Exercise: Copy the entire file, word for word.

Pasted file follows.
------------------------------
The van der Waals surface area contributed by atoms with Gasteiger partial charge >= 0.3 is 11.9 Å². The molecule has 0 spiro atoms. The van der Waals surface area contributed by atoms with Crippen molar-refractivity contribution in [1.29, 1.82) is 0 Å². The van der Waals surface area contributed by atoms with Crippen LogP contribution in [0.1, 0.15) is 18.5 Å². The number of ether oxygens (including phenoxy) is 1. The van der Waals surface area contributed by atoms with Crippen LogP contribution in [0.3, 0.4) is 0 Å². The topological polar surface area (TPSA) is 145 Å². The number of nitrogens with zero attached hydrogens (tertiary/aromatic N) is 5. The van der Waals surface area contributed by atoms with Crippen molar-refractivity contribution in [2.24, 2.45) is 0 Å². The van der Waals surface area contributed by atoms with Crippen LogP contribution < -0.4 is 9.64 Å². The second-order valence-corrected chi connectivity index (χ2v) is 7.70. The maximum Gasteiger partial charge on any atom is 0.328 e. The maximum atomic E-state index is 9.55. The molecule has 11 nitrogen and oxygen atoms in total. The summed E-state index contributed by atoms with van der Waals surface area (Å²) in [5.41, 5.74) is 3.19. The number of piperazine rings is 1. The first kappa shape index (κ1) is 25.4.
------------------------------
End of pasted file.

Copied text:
The van der Waals surface area contributed by atoms with Gasteiger partial charge >= 0.3 is 11.9 Å². The molecule has 0 spiro atoms. The van der Waals surface area contributed by atoms with Crippen molar-refractivity contribution in [1.29, 1.82) is 0 Å². The van der Waals surface area contributed by atoms with Crippen LogP contribution in [0.1, 0.15) is 18.5 Å². The number of ether oxygens (including phenoxy) is 1. The van der Waals surface area contributed by atoms with Crippen LogP contribution in [0.3, 0.4) is 0 Å². The topological polar surface area (TPSA) is 145 Å². The number of nitrogens with zero attached hydrogens (tertiary/aromatic N) is 5. The van der Waals surface area contributed by atoms with Crippen molar-refractivity contribution in [2.24, 2.45) is 0 Å². The van der Waals surface area contributed by atoms with Crippen LogP contribution < -0.4 is 9.64 Å². The second-order valence-corrected chi connectivity index (χ2v) is 7.70. The maximum Gasteiger partial charge on any atom is 0.328 e. The maximum atomic E-state index is 9.55. The molecule has 11 nitrogen and oxygen atoms in total. The summed E-state index contributed by atoms with van der Waals surface area (Å²) in [5.41, 5.74) is 3.19. The number of piperazine rings is 1. The first kappa shape index (κ1) is 25.4.